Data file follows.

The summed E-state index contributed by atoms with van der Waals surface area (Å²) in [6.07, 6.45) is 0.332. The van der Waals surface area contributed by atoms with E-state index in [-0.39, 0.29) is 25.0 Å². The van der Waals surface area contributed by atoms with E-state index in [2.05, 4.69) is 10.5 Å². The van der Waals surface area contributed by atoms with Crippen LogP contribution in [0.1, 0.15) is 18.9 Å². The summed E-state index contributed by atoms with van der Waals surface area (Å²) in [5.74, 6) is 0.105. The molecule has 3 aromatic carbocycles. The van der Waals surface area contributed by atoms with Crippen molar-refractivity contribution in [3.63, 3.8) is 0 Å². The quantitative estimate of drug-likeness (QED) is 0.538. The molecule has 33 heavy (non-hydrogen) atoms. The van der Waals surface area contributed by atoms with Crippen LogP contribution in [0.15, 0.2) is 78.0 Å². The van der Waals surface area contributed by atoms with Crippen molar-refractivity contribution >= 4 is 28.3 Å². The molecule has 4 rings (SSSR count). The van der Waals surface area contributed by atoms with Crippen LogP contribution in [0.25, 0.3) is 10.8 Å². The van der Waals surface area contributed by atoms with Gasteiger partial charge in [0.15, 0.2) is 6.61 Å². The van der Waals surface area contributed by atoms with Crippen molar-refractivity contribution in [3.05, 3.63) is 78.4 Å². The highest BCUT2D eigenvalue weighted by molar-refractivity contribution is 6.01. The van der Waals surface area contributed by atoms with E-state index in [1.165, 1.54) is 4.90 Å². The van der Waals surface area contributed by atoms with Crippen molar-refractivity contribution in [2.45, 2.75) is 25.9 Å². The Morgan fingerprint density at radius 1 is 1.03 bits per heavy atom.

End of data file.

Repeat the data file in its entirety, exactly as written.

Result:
The summed E-state index contributed by atoms with van der Waals surface area (Å²) in [6.07, 6.45) is 0.332. The van der Waals surface area contributed by atoms with E-state index in [-0.39, 0.29) is 25.0 Å². The van der Waals surface area contributed by atoms with E-state index in [2.05, 4.69) is 10.5 Å². The van der Waals surface area contributed by atoms with Crippen LogP contribution in [0.1, 0.15) is 18.9 Å². The summed E-state index contributed by atoms with van der Waals surface area (Å²) in [5.74, 6) is 0.105. The molecule has 3 aromatic carbocycles. The van der Waals surface area contributed by atoms with Crippen molar-refractivity contribution in [3.63, 3.8) is 0 Å². The quantitative estimate of drug-likeness (QED) is 0.538. The molecule has 33 heavy (non-hydrogen) atoms. The van der Waals surface area contributed by atoms with Crippen LogP contribution in [0.15, 0.2) is 78.0 Å². The van der Waals surface area contributed by atoms with Crippen molar-refractivity contribution >= 4 is 28.3 Å². The molecule has 4 rings (SSSR count). The van der Waals surface area contributed by atoms with Crippen LogP contribution in [0.25, 0.3) is 10.8 Å². The van der Waals surface area contributed by atoms with Gasteiger partial charge in [0.15, 0.2) is 6.61 Å². The van der Waals surface area contributed by atoms with Crippen molar-refractivity contribution in [3.05, 3.63) is 78.4 Å². The highest BCUT2D eigenvalue weighted by molar-refractivity contribution is 6.01. The van der Waals surface area contributed by atoms with E-state index in [1.165, 1.54) is 4.90 Å². The van der Waals surface area contributed by atoms with Crippen molar-refractivity contribution in [2.45, 2.75) is 25.9 Å². The Morgan fingerprint density at radius 1 is 1.03 bits per heavy atom.